Washington, D.C. – July 21, 2004 -- Microbes generate more than half the oxygen we breathe, excavate huge underground caverns, contribute mightily to the changes in our climate, and make up the largest mass of living things on earth. It is not an exaggeration to state that they are everywhere and often in very large numbers. Life originated with microbes and all of life is derived from microbes. Some microbes cause disease; others are essential in agriculture for food production or in industry for carrying out chemical transformation. Life without higher organisms is possible, but life without microbes is not. It's no wonder that ours has been called the planet of the microbes! Consequently, "the future of biological and planetary sciences lies in understanding the role microbes play in shaping this earth and its inhabitants," so says Moselio Schaechter of San Diego State University, one of the authors of a report of the American Academy of Microbiology, Microbiology in the 21st Century: Where Are We and Where Are We Going?
These striking realities of life of earth are not widely appreciated as yet. The public thinks of microbes as undesirable vermin – "germs" that should best be eradicated. At present, concerns for bioterrorism alert the public to the hazards of agents of disease, but the public is not generally aware of the global importance of microbes. With notable exceptions, neither are many scientists in other fields. Commonly, the study of microbes is either neglected or is relegated to a special academic niche.
The report recommends that microbial sciences should be firmly integrated into pre-college and undergraduate educational curricula. "Since microbes are of fundamental importance to life, their activities must be taken into account in biological research and all biologists must have a solid background in microbial sciences." The report puts forth that microbiology should not be considered to be just another organismal biological science, but should be regarded as a foundation for all biologists, on the par with biochemistry, genetics, and the study of evolution. And much of this is true for geologists, metereologists, and other scientists.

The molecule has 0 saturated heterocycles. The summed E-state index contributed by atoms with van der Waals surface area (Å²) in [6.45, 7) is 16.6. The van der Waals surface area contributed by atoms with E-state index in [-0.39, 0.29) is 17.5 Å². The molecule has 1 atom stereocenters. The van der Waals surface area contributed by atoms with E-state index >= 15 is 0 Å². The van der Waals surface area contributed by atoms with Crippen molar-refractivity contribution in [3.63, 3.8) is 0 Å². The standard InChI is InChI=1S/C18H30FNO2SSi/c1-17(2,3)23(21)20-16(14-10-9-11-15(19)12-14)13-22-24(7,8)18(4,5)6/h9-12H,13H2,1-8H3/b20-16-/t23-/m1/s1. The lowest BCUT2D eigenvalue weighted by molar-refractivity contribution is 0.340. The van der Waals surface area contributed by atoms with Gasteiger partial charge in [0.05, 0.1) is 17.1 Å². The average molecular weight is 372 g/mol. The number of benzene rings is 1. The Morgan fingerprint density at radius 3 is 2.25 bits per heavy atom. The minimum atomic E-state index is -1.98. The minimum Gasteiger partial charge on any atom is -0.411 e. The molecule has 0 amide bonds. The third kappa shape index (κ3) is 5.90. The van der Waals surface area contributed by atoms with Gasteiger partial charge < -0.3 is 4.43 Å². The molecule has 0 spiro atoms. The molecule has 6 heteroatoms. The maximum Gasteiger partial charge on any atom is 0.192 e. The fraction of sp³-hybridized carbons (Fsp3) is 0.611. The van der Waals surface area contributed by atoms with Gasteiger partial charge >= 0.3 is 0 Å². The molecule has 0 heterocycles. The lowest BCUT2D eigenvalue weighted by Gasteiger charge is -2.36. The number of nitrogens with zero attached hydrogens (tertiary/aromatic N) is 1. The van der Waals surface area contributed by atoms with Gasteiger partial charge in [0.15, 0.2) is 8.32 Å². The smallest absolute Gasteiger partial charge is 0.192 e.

These relationships should be reciprocal. Microbiologists stand much to gain from collaborating with scientists in other disciplines. The report recommends "To make the best progress, microbiology must reach across traditional departmental boundaries and become integrated with other disciplines." The science of microbiology should not be confined to microbiology departments in universities. Microbiologists should have positions in other departments such as chemical engineering, earth sciences, and, given the importance of microbes in shaping human affairs, the humanities. In some universities, such integrative steps have already taken place, and microbiologists have been appointed in a number of different departments. As Roberto Kolter of Harvard Medical School, another author of the report stated: "The Microbial Sciences Initiative at Harvard University provides an opportunity for academic departments that do not already have microbial scientists in their faculty to hire them. It also gives those faculty the opportunity to carry out interdisciplinary research."
The report recommends amending science curricula at the elementary, middle and high school levels to include lessons and laboratory exercises in microbiology and improving efforts to increase the microbial literacy of the general public.
The report is based on an Academy-sponsored colloquium that was held in Charleston, South Carolina, in September of 2003. Experts in the fields of bacteriology, virology, eukaryotic microbiology, medicine, biotechnology, molecular biology, and education met to discuss what new directions microbiology should take in the 21st century to best improve people's lives and the health of the planet.
A full copy of the report can be found online at www.asm.org/Academy/index.asp?bid=2093.
Source: Eurekalert & othersLast reviewed: By John M. Grohol, Psy.D. on 21 Feb 2009
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